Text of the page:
— Written by Milica Manojlovic —
Aaaand the results are in!
So, just a quick recap – we were hoping to get as much data on the way we process the Pinocchio illusion by measuring different behavioral outcomes as well as the EMG in three timepoints. As far as the behavioral measures are concerned, we questioned participants on the illusion vividity (see my introductory blog post!), the extent of the nose elongation as well as through a recently published Pinocchio questionnaire (Prucell et al., 2021). On the neural side, we were comparing the EMG activity on the biceps and triceps between resting state, state of the illusion and the situation where the participants were actually instructed to contract the muscles.
Firstly, we found that all the participants reported sensation of the illusion and described it as moderately vivid – the average score was 2.6 on the five-point Likert type scale. They felt their nose extending by at least 50% and the questionnaire data suggest that sensations regarding arm tingling, nose and arm elongation represent the best predictors of the illusion vividity, whereas nose widening, pulsation in arm/nose/fingers or tingling in nose and fingers turned out to be less relevant.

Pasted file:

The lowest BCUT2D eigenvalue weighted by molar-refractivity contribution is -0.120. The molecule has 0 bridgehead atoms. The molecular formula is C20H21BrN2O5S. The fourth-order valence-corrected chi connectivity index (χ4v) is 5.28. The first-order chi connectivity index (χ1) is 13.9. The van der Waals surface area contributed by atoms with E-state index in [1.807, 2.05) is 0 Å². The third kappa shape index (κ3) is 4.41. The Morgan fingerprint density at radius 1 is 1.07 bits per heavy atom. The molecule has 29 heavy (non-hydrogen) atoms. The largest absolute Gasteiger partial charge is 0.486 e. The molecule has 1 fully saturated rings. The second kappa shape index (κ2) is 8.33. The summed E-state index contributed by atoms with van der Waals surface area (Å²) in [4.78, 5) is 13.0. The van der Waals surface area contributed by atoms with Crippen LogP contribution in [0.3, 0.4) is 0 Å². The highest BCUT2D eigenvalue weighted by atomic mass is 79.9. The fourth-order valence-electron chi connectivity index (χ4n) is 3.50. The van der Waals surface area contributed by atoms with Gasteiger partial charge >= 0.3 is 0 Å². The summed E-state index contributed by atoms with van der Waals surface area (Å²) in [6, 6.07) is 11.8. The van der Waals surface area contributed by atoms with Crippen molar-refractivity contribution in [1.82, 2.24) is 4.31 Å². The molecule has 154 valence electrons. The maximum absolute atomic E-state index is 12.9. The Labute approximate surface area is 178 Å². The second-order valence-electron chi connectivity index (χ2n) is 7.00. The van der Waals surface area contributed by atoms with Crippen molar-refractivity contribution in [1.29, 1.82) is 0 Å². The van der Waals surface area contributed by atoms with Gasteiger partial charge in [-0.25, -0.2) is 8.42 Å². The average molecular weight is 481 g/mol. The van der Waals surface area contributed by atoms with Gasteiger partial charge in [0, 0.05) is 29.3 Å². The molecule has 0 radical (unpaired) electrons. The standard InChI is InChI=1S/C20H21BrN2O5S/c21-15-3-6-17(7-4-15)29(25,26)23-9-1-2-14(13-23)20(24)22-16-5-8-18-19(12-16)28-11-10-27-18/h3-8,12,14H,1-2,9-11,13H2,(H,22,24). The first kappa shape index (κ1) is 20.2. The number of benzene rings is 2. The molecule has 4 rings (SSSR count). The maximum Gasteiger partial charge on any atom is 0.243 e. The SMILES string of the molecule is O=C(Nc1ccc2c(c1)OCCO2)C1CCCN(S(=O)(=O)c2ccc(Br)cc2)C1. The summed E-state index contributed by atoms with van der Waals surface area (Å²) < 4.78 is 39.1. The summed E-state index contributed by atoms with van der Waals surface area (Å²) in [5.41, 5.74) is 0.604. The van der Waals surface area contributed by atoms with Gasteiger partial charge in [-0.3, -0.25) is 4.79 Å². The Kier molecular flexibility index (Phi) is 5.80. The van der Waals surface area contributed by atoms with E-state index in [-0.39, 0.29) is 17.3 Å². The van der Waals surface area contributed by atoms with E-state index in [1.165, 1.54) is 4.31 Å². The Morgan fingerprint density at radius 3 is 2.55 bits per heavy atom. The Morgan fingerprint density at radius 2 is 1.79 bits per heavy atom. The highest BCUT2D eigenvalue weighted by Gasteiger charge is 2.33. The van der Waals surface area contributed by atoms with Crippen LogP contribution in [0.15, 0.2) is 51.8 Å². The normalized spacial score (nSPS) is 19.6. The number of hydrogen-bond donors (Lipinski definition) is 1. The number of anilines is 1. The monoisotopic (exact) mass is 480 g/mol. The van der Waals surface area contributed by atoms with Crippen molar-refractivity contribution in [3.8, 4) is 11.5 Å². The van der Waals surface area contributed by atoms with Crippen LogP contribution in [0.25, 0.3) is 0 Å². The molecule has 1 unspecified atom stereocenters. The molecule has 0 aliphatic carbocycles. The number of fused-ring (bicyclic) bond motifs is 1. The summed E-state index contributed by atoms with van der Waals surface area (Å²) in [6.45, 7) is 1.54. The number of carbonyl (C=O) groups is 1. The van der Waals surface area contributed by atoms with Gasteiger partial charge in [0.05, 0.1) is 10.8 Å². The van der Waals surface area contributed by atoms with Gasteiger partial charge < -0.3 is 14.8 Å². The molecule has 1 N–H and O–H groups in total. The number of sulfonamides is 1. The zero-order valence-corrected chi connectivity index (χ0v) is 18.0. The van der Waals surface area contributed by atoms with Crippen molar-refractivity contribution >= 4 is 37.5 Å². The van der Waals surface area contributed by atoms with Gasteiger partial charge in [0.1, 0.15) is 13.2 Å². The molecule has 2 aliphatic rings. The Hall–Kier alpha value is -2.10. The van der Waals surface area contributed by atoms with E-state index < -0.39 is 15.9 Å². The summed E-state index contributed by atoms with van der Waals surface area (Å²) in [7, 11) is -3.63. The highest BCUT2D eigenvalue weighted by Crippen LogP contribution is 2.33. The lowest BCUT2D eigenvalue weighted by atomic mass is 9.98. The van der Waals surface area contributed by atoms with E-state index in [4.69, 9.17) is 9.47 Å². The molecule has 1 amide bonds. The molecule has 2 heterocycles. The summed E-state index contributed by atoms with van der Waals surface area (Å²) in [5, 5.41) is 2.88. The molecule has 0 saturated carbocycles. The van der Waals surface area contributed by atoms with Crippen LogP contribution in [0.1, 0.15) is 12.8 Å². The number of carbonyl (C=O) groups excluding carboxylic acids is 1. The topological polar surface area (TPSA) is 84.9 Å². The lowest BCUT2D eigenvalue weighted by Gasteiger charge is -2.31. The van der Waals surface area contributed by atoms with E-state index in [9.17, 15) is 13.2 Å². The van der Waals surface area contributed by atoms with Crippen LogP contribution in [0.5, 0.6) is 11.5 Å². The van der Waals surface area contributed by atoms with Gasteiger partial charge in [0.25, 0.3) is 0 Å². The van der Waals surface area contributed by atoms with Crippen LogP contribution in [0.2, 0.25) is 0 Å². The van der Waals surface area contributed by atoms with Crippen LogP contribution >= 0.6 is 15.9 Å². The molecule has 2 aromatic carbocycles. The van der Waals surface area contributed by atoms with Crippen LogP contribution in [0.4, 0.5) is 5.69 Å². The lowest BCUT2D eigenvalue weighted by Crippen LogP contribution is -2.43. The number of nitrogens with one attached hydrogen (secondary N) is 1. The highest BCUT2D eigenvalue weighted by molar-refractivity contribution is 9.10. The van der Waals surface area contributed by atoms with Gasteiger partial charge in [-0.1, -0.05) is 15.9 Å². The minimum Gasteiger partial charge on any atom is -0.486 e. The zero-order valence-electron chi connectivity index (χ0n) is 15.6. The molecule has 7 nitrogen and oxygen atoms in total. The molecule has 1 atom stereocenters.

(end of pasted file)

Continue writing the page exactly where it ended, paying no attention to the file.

When it comes to EMG data, we found comparable results on the biceps and triceps. As shown in figure one, there were a lot of EMG spikes while the muscle was actually contracting and almost none during the resting state. As expected, the signal recorded while participants were sensing the illusion resembled the resting state recordings. This implies that the illusory effect happens completely due to cortical processing of the illusion rather than muscle activity per se.
Lastly, during this internship we created a mini conference presented our findings to the public and the press by making posters that depict the project. Figure 3 shows the poster regarding the Pinocchio illusion, hopefully you like it!